Posted by on October 11, 2013 in Blog

By Isaac Levey
Legal Fellow

The last few days have offered the most hope we’ve seen so far that the now 11-day-old government shutdown may soon come to an end, and that the U.S. might avoid an unprecedented, potentially catastrophic default on its loan obligations. Reports this morning indicate that Senate Minority Leader Mitch McConnell (R-Ky.) is working to round up support in the GOP for a short-term fix that would reopen the government and, more importantly, raise the debt ceiling and allow the U.S. to pay its bills.

The latest proposals are just coming in as we speak, but a rough outline appears to be taking shape. Despite President Obama’s insistence that he won’t negotiate until the Government is reopened and the debt ceiling raised, he has met with GOP leaders more than once. This led to a rather amusing argument by the White House Thursday that meeting with political opponents to discuss and bargain over important matters of public concern isn’t a negotiation, but this meeting is good news even apart from its silly semantic entertainment. Yesterday the GOP proposed raising the debt ceiling by six weeks, but the White House refused, insisting that any bill also turn the government’s lights back on and end the shutdown. And as the President has given ground through his willingness to talk, the Republicans have given more important ground: they are now apparently willing to pass bills that will reopen the Federal Government, and more importantly, raise the debt ceiling. The bills are not completely “clean” – that is, they do attach some changes in the law to continuing appropriations – but apparently, all those changes are somewhat sensible: they involve easing cuts put in place by sequestration, and some Medicare reforms the President has previously supported. Other proposals are coming from McConnell and Republican Senators, and also include ideas with fairly widespread bipartisan support. And most importantly, even the most conservative members of the House GOP now seem to realize they won’t be able to do anything to the Patient Protection and Affordable Care Act (Obamacare). Some Republicans are angrier about that than others, but it’s finally starting to dawn on them that their attempt to hijack the entire Federal Government over a law that was passed by Congress more than three years ago cannot succeed.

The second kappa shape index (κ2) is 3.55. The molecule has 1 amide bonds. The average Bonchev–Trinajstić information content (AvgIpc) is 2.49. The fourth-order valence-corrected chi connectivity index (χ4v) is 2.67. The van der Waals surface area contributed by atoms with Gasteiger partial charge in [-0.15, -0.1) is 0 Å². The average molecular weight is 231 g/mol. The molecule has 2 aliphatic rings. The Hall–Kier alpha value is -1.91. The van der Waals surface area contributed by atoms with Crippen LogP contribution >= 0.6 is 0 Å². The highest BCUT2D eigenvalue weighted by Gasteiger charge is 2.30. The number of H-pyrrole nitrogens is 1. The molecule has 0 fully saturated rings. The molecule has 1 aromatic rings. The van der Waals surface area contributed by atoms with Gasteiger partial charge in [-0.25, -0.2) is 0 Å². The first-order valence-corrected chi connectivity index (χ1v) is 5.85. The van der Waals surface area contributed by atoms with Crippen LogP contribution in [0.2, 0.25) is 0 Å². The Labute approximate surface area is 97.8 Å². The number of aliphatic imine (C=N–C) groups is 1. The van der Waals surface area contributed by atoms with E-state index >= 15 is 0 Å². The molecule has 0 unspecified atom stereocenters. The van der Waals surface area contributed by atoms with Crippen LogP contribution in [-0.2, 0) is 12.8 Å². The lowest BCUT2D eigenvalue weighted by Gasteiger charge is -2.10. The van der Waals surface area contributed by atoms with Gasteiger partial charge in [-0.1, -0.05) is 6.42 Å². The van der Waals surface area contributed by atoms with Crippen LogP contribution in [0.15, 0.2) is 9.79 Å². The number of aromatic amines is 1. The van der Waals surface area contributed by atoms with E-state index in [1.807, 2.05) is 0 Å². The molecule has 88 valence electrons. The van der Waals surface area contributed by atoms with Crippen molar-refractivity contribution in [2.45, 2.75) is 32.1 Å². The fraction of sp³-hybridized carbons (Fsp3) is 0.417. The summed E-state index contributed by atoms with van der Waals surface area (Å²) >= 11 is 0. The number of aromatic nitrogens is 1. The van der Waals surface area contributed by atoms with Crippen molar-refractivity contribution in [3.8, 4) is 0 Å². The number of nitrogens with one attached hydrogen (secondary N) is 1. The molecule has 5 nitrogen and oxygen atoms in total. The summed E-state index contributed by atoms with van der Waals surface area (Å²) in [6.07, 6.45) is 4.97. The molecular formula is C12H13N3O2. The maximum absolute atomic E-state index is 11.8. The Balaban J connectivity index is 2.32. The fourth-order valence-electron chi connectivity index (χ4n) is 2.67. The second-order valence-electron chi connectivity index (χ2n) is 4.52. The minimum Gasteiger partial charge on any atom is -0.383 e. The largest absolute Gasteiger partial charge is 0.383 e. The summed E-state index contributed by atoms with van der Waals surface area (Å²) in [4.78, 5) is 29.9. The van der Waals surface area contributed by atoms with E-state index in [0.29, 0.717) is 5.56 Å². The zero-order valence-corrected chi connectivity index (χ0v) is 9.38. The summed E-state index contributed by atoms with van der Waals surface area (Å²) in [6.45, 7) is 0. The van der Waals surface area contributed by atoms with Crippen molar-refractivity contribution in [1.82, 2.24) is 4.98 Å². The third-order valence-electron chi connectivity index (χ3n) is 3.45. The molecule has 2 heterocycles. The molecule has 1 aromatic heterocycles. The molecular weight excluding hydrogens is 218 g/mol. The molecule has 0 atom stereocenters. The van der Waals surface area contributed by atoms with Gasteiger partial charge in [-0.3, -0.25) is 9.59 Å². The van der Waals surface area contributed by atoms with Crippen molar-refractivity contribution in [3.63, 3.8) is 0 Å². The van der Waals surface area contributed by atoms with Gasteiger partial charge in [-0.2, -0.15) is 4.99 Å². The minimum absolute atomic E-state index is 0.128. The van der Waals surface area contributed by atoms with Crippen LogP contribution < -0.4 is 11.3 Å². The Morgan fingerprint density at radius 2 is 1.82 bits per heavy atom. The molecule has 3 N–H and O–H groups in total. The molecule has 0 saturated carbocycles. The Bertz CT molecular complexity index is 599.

If this situation holds and the crisis resolves itself as indicated, it looks like not simply a win, but a straight knockout for the Democrats. The shutdown will end and default will be averted (consequences that are good for the country as well as the President’s party), and President Obama won’t have given any ground on his signature priorities. More importantly, the White House will have sent a strong message that budget negotiations, particularly where they concern must-pass legislation that keeps the lights on or maintains the full faith and credit of the United States, are not appropriate for great legislative change. This is not to say that the GOP has no right to participate in government, or that laws like Obamacare are totally set in stone once they’re enacted. But major changes of policy should be obtained by compromise and legislative give-and-take in exchange for other major policy initiatives, not in exchange for something like the debt ceiling: preventing an American default is not a Democratic policy preference, but absolutely essential to maintaining the world’s financial system.